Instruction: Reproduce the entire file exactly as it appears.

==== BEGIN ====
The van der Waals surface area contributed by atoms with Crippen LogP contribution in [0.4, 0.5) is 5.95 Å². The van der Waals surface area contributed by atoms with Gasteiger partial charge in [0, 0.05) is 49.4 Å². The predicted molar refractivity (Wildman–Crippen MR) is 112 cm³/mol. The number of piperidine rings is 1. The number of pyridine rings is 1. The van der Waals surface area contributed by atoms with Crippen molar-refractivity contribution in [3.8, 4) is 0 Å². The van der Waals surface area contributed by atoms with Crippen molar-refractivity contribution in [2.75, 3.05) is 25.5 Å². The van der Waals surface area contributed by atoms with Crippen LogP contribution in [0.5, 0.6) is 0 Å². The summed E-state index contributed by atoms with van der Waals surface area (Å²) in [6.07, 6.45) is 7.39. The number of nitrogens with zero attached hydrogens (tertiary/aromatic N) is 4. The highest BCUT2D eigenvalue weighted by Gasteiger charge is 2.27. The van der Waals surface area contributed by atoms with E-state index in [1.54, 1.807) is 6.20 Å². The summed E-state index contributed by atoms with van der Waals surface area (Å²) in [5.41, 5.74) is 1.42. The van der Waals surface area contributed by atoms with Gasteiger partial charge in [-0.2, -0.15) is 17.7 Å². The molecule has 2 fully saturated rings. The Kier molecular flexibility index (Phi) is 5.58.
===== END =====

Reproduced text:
The van der Waals surface area contributed by atoms with Crippen LogP contribution in [0.4, 0.5) is 5.95 Å². The van der Waals surface area contributed by atoms with Gasteiger partial charge in [0, 0.05) is 49.4 Å². The predicted molar refractivity (Wildman–Crippen MR) is 112 cm³/mol. The number of piperidine rings is 1. The number of pyridine rings is 1. The van der Waals surface area contributed by atoms with Crippen molar-refractivity contribution in [3.8, 4) is 0 Å². The van der Waals surface area contributed by atoms with Crippen molar-refractivity contribution in [2.75, 3.05) is 25.5 Å². The van der Waals surface area contributed by atoms with Crippen LogP contribution in [0.5, 0.6) is 0 Å². The summed E-state index contributed by atoms with van der Waals surface area (Å²) in [6.07, 6.45) is 7.39. The number of nitrogens with zero attached hydrogens (tertiary/aromatic N) is 4. The highest BCUT2D eigenvalue weighted by Gasteiger charge is 2.27. The van der Waals surface area contributed by atoms with E-state index in [1.54, 1.807) is 6.20 Å². The summed E-state index contributed by atoms with van der Waals surface area (Å²) in [5.41, 5.74) is 1.42. The van der Waals surface area contributed by atoms with Gasteiger partial charge in [-0.2, -0.15) is 17.7 Å². The molecule has 2 fully saturated rings. The Kier molecular flexibility index (Phi) is 5.58.